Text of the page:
Questions from the Classroom: Septic Installing in Alberta

Certified installer trainer Chad Widmer answers questions frequently asked by his students

Questions from the Classroom: Septic Installing in Alberta

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As one of a few certified septic system installation trainers in the Canadian province of Alberta, Chad Widmer fields many questions from students.

To get a finger on the pulse of what’s on would-be installers’ minds in Alberta, Onsite Installer asked Widmer — the owner of Soilworx, a septic system design company based in the city of Okotoks — to cite the most common questions posed by students. Here’s what he had to say:

Can (uncertified) homeowners design and install their own septic systems in Alberta?

Widmer: Yes. Current legislation in Alberta still allows homeowners to apply for the private sewage permit for their own home. However, even if they are not a certified installer, they still must complete all of the required steps and documentation that a certified designer/installer would go through during the permitting process.

The documentation is normally 50 to 60 pages long and requires specific soil testing and other requirements, so the task is usually too much for the average homeowner. Also, some individual jurisdictions within Alberta have the power to deny private sewage applications from homeowners.  

Can homeowners discharge effluent directly to their lawns or trees if it has gone through an aerobic treatment plant?  

Widmer: No. In Alberta, you cannot surface discharge effluent from an ATU to a lawn, trees or an open body of water. But there is some fine print that accompanies that; Alberta does allow an open-discharge system, which discharges directly to the ground. But it’s subject to very restrictive setbacks and other qualifications.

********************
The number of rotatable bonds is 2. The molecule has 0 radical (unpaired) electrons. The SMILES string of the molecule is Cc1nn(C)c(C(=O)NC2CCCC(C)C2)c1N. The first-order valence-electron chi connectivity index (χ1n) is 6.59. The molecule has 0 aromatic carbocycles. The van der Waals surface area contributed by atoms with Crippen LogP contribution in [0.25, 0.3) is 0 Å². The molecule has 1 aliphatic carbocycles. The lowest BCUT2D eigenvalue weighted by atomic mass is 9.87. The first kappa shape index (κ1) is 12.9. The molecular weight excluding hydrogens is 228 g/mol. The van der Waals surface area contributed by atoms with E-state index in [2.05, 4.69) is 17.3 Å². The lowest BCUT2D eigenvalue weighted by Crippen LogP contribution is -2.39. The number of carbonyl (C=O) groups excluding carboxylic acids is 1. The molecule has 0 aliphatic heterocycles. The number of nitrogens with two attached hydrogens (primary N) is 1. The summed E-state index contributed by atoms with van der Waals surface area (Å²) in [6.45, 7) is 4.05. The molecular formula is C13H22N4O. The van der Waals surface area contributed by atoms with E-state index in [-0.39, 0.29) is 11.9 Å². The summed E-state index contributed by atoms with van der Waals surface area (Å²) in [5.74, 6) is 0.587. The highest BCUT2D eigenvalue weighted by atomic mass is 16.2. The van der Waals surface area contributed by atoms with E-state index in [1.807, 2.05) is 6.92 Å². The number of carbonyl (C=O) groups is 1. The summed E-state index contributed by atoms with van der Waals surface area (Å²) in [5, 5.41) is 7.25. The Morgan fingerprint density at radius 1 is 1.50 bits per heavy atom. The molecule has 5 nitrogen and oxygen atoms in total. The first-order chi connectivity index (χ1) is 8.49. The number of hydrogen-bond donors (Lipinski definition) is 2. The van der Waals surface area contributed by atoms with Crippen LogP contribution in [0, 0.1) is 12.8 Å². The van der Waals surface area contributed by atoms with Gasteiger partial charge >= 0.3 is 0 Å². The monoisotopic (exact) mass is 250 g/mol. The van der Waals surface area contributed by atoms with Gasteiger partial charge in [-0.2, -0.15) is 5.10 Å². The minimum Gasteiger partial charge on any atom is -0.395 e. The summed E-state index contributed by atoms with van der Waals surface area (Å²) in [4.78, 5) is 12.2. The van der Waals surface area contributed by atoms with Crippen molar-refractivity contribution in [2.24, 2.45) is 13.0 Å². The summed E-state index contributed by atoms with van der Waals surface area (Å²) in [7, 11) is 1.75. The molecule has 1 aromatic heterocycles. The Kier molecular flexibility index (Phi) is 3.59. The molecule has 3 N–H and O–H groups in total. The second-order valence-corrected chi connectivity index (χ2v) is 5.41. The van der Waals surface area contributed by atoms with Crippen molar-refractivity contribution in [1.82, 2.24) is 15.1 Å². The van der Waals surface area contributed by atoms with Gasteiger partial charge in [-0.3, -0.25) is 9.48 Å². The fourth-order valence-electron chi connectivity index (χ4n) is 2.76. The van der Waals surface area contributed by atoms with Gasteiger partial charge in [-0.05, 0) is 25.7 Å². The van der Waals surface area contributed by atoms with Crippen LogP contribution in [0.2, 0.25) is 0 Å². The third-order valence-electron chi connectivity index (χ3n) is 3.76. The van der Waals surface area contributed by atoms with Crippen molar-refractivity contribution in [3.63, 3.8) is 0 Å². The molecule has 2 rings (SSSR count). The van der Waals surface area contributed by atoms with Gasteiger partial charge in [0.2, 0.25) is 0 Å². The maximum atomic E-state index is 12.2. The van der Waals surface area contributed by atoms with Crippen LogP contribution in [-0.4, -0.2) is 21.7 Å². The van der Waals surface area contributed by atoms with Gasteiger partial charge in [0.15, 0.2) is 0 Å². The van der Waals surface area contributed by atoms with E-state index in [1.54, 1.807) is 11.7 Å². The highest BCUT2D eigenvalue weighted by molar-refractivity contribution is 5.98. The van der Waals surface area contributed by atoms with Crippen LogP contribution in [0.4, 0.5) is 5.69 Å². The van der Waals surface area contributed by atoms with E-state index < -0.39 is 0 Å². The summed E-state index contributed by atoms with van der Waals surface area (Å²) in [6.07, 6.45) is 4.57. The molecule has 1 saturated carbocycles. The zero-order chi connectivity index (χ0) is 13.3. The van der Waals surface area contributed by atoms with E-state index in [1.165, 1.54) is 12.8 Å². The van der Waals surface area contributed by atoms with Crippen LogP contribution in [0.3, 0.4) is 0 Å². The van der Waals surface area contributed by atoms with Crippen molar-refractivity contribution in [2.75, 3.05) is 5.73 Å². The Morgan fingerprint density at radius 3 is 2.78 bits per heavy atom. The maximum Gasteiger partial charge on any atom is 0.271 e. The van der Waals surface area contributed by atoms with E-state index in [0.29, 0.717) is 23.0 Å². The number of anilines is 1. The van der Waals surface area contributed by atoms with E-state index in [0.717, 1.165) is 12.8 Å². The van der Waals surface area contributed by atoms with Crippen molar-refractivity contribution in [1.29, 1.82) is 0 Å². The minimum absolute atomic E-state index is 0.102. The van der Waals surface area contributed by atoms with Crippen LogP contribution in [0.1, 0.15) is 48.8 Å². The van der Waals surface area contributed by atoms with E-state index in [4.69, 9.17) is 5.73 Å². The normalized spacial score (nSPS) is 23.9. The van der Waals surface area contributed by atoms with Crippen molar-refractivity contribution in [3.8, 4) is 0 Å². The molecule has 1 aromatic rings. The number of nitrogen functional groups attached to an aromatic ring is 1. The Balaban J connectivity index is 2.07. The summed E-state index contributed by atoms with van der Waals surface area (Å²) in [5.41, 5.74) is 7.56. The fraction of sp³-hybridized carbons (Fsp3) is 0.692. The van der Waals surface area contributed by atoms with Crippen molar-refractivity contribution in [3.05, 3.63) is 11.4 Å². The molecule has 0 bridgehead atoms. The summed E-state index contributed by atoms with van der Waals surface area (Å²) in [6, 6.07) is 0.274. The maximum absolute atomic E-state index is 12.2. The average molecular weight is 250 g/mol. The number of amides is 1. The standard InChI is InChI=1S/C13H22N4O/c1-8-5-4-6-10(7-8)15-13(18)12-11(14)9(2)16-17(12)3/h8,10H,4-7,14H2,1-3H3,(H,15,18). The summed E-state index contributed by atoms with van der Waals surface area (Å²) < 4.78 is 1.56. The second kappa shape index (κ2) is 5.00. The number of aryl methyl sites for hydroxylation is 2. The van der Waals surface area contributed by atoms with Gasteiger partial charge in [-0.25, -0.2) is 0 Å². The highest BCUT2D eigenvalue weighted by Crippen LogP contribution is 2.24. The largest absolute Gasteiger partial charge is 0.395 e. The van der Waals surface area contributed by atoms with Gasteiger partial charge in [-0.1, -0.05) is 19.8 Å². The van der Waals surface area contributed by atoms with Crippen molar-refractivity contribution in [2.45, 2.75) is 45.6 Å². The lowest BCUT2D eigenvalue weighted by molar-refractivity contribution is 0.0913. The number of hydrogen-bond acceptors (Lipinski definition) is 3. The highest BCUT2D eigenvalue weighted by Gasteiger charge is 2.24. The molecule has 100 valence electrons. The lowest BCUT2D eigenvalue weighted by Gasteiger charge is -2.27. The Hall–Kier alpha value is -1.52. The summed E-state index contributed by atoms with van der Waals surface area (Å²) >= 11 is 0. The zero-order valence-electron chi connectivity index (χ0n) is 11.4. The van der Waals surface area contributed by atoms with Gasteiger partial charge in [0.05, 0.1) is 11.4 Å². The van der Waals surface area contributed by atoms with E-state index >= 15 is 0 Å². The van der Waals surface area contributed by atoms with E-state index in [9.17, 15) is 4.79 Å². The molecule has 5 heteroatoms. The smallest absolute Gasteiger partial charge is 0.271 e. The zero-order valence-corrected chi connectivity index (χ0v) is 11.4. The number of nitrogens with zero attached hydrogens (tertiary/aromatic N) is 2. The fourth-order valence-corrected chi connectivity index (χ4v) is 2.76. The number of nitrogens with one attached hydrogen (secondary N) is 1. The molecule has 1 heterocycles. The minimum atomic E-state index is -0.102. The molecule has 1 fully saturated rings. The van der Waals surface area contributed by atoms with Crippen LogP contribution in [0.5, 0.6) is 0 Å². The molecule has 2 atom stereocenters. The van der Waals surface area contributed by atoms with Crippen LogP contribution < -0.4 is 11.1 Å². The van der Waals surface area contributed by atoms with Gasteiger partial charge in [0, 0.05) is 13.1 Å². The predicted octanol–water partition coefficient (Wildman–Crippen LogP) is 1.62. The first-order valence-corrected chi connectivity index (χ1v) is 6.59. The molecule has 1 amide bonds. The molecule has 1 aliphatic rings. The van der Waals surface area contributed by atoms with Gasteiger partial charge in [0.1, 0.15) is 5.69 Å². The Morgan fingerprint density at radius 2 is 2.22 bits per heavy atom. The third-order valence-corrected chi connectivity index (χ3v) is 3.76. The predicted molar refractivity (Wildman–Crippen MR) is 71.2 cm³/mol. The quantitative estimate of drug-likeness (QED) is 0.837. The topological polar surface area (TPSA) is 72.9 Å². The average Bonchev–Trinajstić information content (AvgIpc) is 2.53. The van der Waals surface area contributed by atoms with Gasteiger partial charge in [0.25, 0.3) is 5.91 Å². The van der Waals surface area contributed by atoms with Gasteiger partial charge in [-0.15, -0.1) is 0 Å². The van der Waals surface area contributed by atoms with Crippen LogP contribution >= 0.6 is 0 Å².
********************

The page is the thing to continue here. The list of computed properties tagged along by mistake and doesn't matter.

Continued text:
Many homeowners — and even some new installers — are under the false understanding that just because effluent goes through a treatment plant, it then can be discharged overland anyway you want.  

How clean is the water after it has gone through an ATU — safe enough for direct contact?

Widmer: While ATUs provide extremely good treatment, certain things are nearly impossible to treat without special, expensive processes. Things like nitrogen and pathogens generally are not brought down to a safe level by simply passing through an ATU, hence the reason for the final step of discharging to a soil-based treatment component. The soils and bugs really do an excellent job of completing the treatment.  

What liability do I have as a certified designer/installer and what type of insurance should I have?

Widmer: This subject has very important and specific legal considerations and consequences, so each professional must consult directly with a licensed broker. However, we can say that the failure of a private sewage system can have devastating consequences. People can get sick. Properties and homes can be damaged. So at a minimum, installers need to carry commercial general liability insurance that covers them for general liabilities, including damages that can be brought on by system failures, incorrect installations and so forth.

If you’re designing systems as well, you should carry errors-and-omissions insurance to cover any damages that could be caused by design mistakes. 

Read more about Widmer and Soilworx in the February issue of Onsite Installer.


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